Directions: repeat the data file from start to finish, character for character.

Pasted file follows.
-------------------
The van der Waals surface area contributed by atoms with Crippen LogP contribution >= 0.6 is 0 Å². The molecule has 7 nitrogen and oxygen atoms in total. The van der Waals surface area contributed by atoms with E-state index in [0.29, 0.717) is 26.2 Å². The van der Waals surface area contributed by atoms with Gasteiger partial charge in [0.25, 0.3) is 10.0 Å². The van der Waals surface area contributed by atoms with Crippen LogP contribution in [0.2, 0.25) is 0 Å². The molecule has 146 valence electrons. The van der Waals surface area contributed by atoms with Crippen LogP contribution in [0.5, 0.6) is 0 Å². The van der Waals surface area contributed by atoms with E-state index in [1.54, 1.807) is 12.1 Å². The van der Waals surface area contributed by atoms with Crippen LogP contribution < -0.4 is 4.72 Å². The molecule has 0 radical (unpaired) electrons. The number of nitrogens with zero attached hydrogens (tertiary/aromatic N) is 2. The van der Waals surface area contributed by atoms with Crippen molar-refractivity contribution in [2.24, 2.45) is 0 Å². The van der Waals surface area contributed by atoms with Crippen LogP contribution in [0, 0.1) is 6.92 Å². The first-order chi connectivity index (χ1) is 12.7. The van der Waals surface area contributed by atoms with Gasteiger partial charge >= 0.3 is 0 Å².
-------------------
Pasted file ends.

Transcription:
The van der Waals surface area contributed by atoms with Crippen LogP contribution >= 0.6 is 0 Å². The molecule has 7 nitrogen and oxygen atoms in total. The van der Waals surface area contributed by atoms with E-state index in [0.29, 0.717) is 26.2 Å². The van der Waals surface area contributed by atoms with Gasteiger partial charge in [0.25, 0.3) is 10.0 Å². The van der Waals surface area contributed by atoms with Crippen LogP contribution in [0.2, 0.25) is 0 Å². The molecule has 146 valence electrons. The van der Waals surface area contributed by atoms with Crippen LogP contribution in [0.5, 0.6) is 0 Å². The van der Waals surface area contributed by atoms with E-state index in [1.54, 1.807) is 12.1 Å². The van der Waals surface area contributed by atoms with Crippen LogP contribution < -0.4 is 4.72 Å². The molecule has 0 radical (unpaired) electrons. The number of nitrogens with zero attached hydrogens (tertiary/aromatic N) is 2. The van der Waals surface area contributed by atoms with Crippen molar-refractivity contribution in [2.24, 2.45) is 0 Å². The van der Waals surface area contributed by atoms with Crippen LogP contribution in [0, 0.1) is 6.92 Å². The first-order chi connectivity index (χ1) is 12.7. The van der Waals surface area contributed by atoms with Gasteiger partial charge >= 0.3 is 0 Å².